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Shipping a violin for setup work, worth it?


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Hello everyone,

My violin is not expensive but it is mine and important to me.  I need my soundpost refitted, as I like the tension and the sound, but it's pretty far "east" that it's lifting the treble wing about 0.5 mm.  I posted about it a year or so ago and the general consensus was that it needed to be corrected, but wasn't an emergency.

(the original thread):

I have a local shop, but it's "okay" for setup work and I don't have 100% confidence in the setting/fitting of a new post, or optimum placement of the current post.  My options are (a) drive eight hours to albuquerque to Robertson and Sons, or consider mailing my violin somewhere for setup work.  


Given the changes that can happen during shipping, is it even worth sending it away for work?  Thanks!

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Its not uncommon to ship instruments back and forth set up (usually with the strings loosened a bit). Most shops do this routinely, many do a lot of sales by shipping instruments for trials. But I would call the shop and ask them. Sure there's more of a risk of a bump, but usually all goes well. For some people its the only practical choice. 

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If you do ship it there is a video on my website about packing it which may help. I would add that you shouldn't leave the bow in the case while shipping. Pack it separately to avoid having it slide in the bow holder of the case and bang the tip.

If you can then pick it up in person after the work is done the technician can hear you play to do final adjustments. Otherwise you are asking them to guess how you want it to sound and even then the shipping may change the sound from where they set it.

Albuquerque has great shopping. Make a day of it! :)

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Will view Maestro Slobodkin's video soon. Yes, ship as little as you can.

I have shipped violins and violas for repair and set up. So much depends on the how the instruments are prepped. And how it is shipped. To the cheap "carbon" cello case thread, there are many factors when packing and sending an instrument. I do not think that there are truly, rigid carbon cases, that are cheap. There are composites. I think that the structure is important and also anticipating what might break. String tension is likely the 1st issue. Aside from punctures to the body, the neck is the next likely to go.

I do not regret this nor suggest it, but did have an instrument fully strung, "above pitch," shipped from Europe. The maker and I agreed to the risk. He was right, it was perfect. Can not remember the shipper, but might have been DHL. His comment was that the instrument was handled entirely by the carrier and was not shared passage with other vendors.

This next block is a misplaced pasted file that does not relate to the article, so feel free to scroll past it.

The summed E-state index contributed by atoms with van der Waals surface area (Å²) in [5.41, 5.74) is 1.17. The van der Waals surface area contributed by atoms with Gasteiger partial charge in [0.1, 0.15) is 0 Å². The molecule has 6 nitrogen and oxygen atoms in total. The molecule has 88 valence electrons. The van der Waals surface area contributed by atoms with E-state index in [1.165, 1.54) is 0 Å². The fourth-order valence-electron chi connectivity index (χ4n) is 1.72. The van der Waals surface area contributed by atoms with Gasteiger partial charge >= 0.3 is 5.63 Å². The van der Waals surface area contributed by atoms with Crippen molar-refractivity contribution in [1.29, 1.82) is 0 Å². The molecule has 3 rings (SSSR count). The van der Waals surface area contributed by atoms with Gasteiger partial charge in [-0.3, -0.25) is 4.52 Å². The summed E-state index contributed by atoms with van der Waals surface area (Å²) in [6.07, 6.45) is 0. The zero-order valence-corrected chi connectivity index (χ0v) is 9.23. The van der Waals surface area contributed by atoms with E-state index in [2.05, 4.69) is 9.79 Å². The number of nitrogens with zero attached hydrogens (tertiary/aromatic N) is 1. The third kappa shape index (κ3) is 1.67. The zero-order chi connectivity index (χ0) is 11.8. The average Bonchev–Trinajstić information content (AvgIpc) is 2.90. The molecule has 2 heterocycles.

As Deans had suggested, lowering the string tension, and supporting the bridge and tailpiece and fingerboard is important. I prep all these now. Again, I prefer to travel if there is time.

I do hate shipping now. With insurance, depending on who I work with, flying made a whole lot of difference. But I currently refuse to fly. Must wait... Even for small parts US postal can be slow. Have not seen anything damaged with small parts, though cds get damaged. I mostly fly with cellos for sale or delivery ( for friends, ) meaning buy it a seat unless playing a friends wedding where something can be borrowed locally. It is an issue for cellists. I have lent out, and have had two of my high- end cellos cases broken by the airlines. One was a Fiberglas Gage copy that flew to Cleveland for an audition and the other was a Gewa Ultra to Europe. Instruments ok, having prepped properly. Remember packing underwear into your instrument cases? Have submitted claims for both, where neither airlines ( where one is International ) refused to pay. Also have had Travel Security damage instruments. 

Because I can not see the photo, is this a longer f- hole? Is .5mm within working parameters?

The local tech is useful as changes and tweaking ( and learning ) can be worth it. I do most of my work but 2nd and 3rd opinions are important if one can afford them. Truly the experiences havs been valuable. 

I had Robertson's send a cello out west via airport cargo ( as this reduces handling ) and the cello arrive in great condition. I am sure they ship many and tremendously experienced as must be Shar, Carriage House, Southwest, etc...

If the instrument is of utmost personal value, though, I would make an appointment, drive out, have a great meal or take in an Opera, stay over night, try the instrument the next day.  

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